Our HIV Adoption- 1st year

12 Jan

Last week we celebrated one year since we brought our daughter home from Ethiopia.  I have to say our first year was much harder than we anticipated especially this last month.  When we researched about HIV, we felt it was all very doable not that big of a deal…your child takes medicine and goes to the doctor about 4 times a year.  We can do that.  Well, that has not been our story, and we are OK with that.  Our first year has been hard and expensive, but as Carolyn at Project Hopeful says, “It’s not about me!” 

Our daughter had way more medical stuff than we thought we could ever handle and yet we have NO REGRETS about adopting our daughter.  We love our daughter so much.  We can’t imagine not having her, and we can’t imagine her still living in an Ethiopian orphanage.  We love her so much.

So since our HIV adoption has not been the “typical” or “normal” situation, I have debated recently if I should still blog.  We started Precious and Positive to encourage others to consider HIV adoption.  So will our story hurt more than help???  I really don’t know.   

But for now I have decided to blog on to show others…that despite having a hard road with our HIV daughter that I am still sooooo passionate about HIV adoption.  Children with HIV need homes, they need  moms and dads, they need families.  They will have HIV and may have other health problems whether they are in an orphanage or in a home.  But in a family they have love and support and better medical care than they would receive in an orphanage. 

So here is an update…
We had a rough December.  On December 1st our daughter had to be hospitalized for seizures.  We were eating dinner that night when she had her first one and then she had four more at the hospital during our 3 day, 2 night stay.  She is now on Kepra and has not had any more seizures.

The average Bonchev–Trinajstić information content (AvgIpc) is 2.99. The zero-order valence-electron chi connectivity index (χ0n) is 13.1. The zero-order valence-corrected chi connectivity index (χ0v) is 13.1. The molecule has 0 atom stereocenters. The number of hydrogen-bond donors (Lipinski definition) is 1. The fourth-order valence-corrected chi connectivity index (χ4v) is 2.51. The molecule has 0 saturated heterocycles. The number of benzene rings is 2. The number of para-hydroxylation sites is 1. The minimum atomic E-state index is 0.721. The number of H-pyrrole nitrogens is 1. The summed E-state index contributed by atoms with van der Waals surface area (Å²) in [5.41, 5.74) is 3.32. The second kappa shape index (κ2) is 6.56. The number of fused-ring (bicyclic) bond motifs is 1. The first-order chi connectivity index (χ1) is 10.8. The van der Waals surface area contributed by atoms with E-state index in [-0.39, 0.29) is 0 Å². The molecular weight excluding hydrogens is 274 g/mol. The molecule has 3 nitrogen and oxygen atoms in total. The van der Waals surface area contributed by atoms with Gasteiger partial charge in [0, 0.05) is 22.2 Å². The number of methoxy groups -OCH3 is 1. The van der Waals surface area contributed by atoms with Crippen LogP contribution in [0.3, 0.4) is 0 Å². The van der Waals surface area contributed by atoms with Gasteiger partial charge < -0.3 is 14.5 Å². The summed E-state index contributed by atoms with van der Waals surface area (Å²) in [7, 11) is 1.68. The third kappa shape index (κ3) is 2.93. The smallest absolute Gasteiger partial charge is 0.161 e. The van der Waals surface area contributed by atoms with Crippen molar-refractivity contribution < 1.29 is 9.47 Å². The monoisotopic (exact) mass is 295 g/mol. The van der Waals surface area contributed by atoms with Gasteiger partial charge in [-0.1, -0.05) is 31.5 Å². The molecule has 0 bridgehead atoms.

However, during her hospital stay she had an MRI that did not look good.  The MRI showed brain changes since her last MRI from April.  They wanted to do more testing for many different diseases that can cause brain changes and/or seizures.  They wanted to rule out that another infection could be affecting the brain, but they said they might not find anything.  They said that HIV will get the “blame” if they can not find anything else. 

So later in December they pulled spinal fluid and sent it off to the Mayo Clinic for testing.  We found out last week that everything they tested for came back negative.  So is this good news? We suppose.  HIV will get the “blame” for now.  But we are now left with the diagnoses of HIV Encephalopathy which doesn’t sound great.  We have been told her brain could become more stable or could get worse.  They say time will tell.  There is no way of knowing it is the HIV unless you did a brain biopsy which would really not help or change anything.  They did not recommend it and we of course did not want to put our daughter through that.   Our daughter will most likely continue to struggle with developmental issues and they are many unknowns about her future.  She will now be followed by a neurologist and have at least yearly MRIs.

We have grieved this last month.  We hate to see her go through all this stuff.  It is awful!  We are saddened that she may have life long mental struggles.  We really hate to even think about the worse case scenarios.  We have cried and prayed, and now more than a month later we are beginning to move back to “normal.”  I cannot think constantly about all her “what ifs” for now.  I need to be the best mother to her (and my other two) I can be, and to do that I have to trust God with her future.  I believe He is sovereign and controls all things, and I will choose to trust Him.

 She had one other health development this last month. Her doctors felt it was time for a peg tube to help with giving medicine and weight issues.  I had blogged about our daughter gaining weight on Megace and Reglan.  She ate great while on those medications, but about two weeks off the meds she was back to her old ways.  She would rather play with food than eat it.  She has slowly lost most of the weight that she had gain.  When we added her seizure medication, we had more problems trying to accurately give her all her liquid medications with her oral aversion.  I will blog later about the peg tube experience.  It has been helpful, but you have to get past some yucky things.

I guess that is it for now.  Lance and I laugh sometimes at our non-medical selves.  We can’t believe what we now know and can do.  We would have turned down a referral for a child with HIV AND seizures, physical and mental challenges, a peg tube, and feeding issues due to an oral aversion. 
And yet we don’t see or focus on all those things. 
We see our daughter and she is absolutely Precious!


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